Arab man focused on financial health

How to prioritize your financial health in 2022

Strong financial health is characterized by a steady flow of income, a growing cash balance, a robust portfolio, and regular expenses.

The state of your finances is a key focus in many people’s minds. Healthy finances open up windows of opportunity, whereas unhealthy finances lead to stress and struggle. The good news is that financial health is not a fixed state. There are actions you can take to improve your finances and get to the healthy side, where you have more control over where your money goes. 

Why you should prioritize financial health

Financial health is incredibly important, no matter the current state of your finances or life situation. Good financial health allows you to weather the storm when a sudden expense pops up. It helps you stay out of unmanageable debt and build a healthy credit score. 

With healthy finances, you can stay out of the red, stop living paycheck to paycheck and start using your money for things that are truly important to you. 

Poor financial health can be a tricky thing to get out of. If debt, low credit, lack of access to finance, and empty savings pots are your reality, it’s not the end of the world. There are some things you can do to prioritize your financial health and get back on your feet. 

Review your previous year’s finances

The best way to start the new year off is to take a look at the previous one. This will give you a good jumping-off point to reconsider your current spending and see how it fits into your financial future.

Take a look at your spending in different areas over the past year or the past few months. Categorize it into different areas such as necessary expenses, unnecessary expenses, groceries, repair bills, debt, and so on. 

This opens people’s eyes to areas of overspending they didn’t even realize. Perhaps your bills can be negotiated for next year or maybe you can cut back on unnecessary purchases. Whatever it is, this exercise can help you create a plan of action for next year.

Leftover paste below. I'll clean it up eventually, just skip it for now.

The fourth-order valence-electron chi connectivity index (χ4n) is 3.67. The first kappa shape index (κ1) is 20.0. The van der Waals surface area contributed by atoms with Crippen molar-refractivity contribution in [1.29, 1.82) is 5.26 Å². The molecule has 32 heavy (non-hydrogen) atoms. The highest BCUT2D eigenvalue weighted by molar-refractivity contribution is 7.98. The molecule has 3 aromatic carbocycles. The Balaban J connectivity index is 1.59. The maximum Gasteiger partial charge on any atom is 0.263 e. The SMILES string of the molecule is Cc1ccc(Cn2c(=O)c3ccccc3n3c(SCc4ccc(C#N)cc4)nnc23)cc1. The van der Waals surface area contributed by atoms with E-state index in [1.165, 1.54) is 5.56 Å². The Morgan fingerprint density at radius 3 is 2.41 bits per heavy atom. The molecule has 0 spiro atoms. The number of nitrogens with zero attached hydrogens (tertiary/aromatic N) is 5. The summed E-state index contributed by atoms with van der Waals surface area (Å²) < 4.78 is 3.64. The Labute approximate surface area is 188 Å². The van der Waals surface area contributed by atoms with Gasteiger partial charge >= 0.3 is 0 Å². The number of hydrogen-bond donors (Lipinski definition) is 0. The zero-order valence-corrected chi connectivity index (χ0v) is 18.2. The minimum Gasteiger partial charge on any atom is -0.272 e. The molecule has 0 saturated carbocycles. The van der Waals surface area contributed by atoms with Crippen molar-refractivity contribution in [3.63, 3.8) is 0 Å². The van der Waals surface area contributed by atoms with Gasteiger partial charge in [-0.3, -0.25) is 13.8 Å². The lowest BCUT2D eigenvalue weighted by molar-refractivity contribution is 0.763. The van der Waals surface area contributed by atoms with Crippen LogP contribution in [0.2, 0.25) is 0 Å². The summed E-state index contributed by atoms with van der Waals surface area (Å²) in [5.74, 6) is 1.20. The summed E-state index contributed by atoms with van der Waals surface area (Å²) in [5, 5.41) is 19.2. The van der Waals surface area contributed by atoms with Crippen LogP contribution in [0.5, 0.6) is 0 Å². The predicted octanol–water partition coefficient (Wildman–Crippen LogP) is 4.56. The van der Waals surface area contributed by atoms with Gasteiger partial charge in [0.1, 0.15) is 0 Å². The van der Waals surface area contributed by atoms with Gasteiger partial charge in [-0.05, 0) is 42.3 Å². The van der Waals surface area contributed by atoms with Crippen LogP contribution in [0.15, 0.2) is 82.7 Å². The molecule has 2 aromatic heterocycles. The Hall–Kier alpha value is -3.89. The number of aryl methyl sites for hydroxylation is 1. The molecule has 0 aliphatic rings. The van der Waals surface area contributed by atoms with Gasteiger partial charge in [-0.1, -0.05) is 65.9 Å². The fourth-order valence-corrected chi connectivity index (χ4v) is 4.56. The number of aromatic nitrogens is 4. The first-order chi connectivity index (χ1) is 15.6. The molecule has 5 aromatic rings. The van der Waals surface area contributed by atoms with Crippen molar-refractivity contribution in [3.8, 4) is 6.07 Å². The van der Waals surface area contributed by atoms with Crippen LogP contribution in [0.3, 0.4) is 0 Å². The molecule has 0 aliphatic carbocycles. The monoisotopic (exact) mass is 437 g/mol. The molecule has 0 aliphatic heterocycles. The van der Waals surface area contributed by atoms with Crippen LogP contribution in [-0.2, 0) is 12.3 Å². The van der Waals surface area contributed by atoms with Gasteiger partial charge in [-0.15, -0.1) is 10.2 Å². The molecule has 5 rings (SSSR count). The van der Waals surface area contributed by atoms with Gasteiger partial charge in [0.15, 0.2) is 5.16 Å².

Create a debt repayment plan

Debt is often what keeps people in a state of poor financial health. It can feel impossible to climb out of, but a big reason for that is that people don’t put together a plan. 

Take a look at all your current debts, write down how much you owe, the loan term, interest rate, and usual monthly repayments.

If you’re currently making minimum payments on everything, your next step is to see if you can free up cash elsewhere and make bigger payments. Even if it’s just a little. 

Check out debt repayment methods like the snowball or avalanche methods, which involve clearing the biggest/highest interest debt first. 

Get clear on your financial goals

There’s little point in trying to prioritize your financial health now without looking further into the future. Setting goals is the best way to take control of your finances because you can work towards something.

People often have very vague goals, and as a result, they never meet them. Instead, try to set clear, realistic, and actionable goals for the year ahead.

Clear goal examples include:

“I want to save an extra $100 a month. To do this I will reduce spending on XYZ.”

“I want to clear X debt by December 2022. To do this, I will need to make extra repayments of X each month.”

By having specific figures in mind, you can forge a path to achieve that goal.

Automate your savings

The best way to save is without thinking of it. But what most people do is they spend all month and then see what’s left to drop into a savings pot. Financially savvy people do it the other way round. They pay themselves first and drop money into savings as soon as they get their paycheck.

Go one step further and automate them so you don’t even have to think about it. Set up an automatic payment each month to stick $X into each savings pot. 

Start an emergency fund if you haven’t already

No matter what your financial status looks like, we all get hit with a surprise expense sooner or later. If you don’t have one, you could be forced into debt or to empty your savings accounts to pay for it.

For 2022, make building your emergency fund one of your priorities. Even if it’s as little as $10 a month. It’s better than nothing. An emergency fund can give you a much-needed buffer.

Prioritizing your financial health doesn’t need to be overly complicated. It’s often about the smaller, simpler steps that people often overlook. Start with these above tips and you’ll get 2022 off to a great start. 

Leave a Reply

Your email address will not be published.